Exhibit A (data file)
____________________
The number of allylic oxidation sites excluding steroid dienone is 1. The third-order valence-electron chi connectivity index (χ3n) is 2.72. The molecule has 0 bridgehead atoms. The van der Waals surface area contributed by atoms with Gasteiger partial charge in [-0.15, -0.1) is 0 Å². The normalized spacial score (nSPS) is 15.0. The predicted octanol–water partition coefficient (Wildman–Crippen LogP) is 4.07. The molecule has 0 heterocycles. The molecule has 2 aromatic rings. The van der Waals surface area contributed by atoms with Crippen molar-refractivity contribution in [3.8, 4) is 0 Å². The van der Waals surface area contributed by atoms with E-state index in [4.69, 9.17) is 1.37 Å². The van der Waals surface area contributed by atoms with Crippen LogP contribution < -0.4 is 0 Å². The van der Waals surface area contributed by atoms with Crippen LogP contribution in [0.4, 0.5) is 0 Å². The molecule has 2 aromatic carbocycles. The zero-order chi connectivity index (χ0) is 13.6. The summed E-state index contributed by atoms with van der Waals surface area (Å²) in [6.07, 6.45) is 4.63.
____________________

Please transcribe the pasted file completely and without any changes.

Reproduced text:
The number of allylic oxidation sites excluding steroid dienone is 1. The third-order valence-electron chi connectivity index (χ3n) is 2.72. The molecule has 0 bridgehead atoms. The van der Waals surface area contributed by atoms with Gasteiger partial charge in [-0.15, -0.1) is 0 Å². The normalized spacial score (nSPS) is 15.0. The predicted octanol–water partition coefficient (Wildman–Crippen LogP) is 4.07. The molecule has 0 heterocycles. The molecule has 2 aromatic rings. The van der Waals surface area contributed by atoms with Crippen molar-refractivity contribution in [3.8, 4) is 0 Å². The van der Waals surface area contributed by atoms with E-state index in [4.69, 9.17) is 1.37 Å². The van der Waals surface area contributed by atoms with Crippen LogP contribution < -0.4 is 0 Å². The van der Waals surface area contributed by atoms with Crippen LogP contribution in [0.4, 0.5) is 0 Å². The molecule has 2 aromatic carbocycles. The zero-order chi connectivity index (χ0) is 13.6. The summed E-state index contributed by atoms with van der Waals surface area (Å²) in [6.07, 6.45) is 4.63.